FITRE: A Feasibility Assessment of Using Insider Threat Indicators in Remote Work Environments
Remote workers are those with access to their employers’ resources despite not being physically on the site of their employer. Examples of remote workers include teleworkers, telecommuters, workers who intermittently work from home, and employees who work at the sites of other (often sensitive) organizations with limited contact with their employer (i.e., contractors). In this research study, the MITRE team identified how the risk of insider threat in remote working is likely to be affected by both behavioral and technical vulnerabilities at specific stages of insider attacks. The team recommends research and practical efforts to enable government and industry to deter, detect, and mitigate the risk posed by this under-researched attack vector. The research is based on the scientific feasibility assessment from three completed efforts:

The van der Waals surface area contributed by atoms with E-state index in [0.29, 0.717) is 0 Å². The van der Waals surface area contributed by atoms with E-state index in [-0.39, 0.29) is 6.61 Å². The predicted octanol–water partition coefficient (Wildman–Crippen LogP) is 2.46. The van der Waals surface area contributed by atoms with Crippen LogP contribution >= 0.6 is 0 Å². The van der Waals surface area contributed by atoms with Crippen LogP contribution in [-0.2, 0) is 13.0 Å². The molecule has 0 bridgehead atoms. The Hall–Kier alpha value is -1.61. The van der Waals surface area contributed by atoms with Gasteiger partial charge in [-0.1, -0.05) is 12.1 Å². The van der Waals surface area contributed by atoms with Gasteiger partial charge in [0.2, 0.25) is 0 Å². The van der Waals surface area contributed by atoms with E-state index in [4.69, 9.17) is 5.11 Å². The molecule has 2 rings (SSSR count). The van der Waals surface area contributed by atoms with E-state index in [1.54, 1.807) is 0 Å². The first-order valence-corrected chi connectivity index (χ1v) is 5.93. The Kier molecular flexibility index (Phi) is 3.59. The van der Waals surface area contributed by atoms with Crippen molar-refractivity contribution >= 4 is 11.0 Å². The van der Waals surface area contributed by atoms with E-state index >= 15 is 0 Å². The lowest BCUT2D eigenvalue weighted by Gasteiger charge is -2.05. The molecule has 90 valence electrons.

- Interviews with government and industry subject matter experts in: insider threat, information security, cyber detection, cyber offense, and remote workers
- An environmental scan and synthesis of behavioral sciences research into factors that typify remote work environments (e.g., anonymity)
- A limited test and evaluation of technical vulnerabilities on a live network
The work is timely because government and industry are at a crux point whereby remote working is being expanded by some, but restricted by others. There is no data-driven understanding of the risk and mitigations because no prior research has explicitly considered the role of insider threat in remote working environments, and the statistics identifying real insider attacks in those environments are poor. The work uniquely considers the interaction between the behavioral (i.e., the human element) and technical sciences, given that insider threat is the product of behavioral and technical vulnerabilities/effects.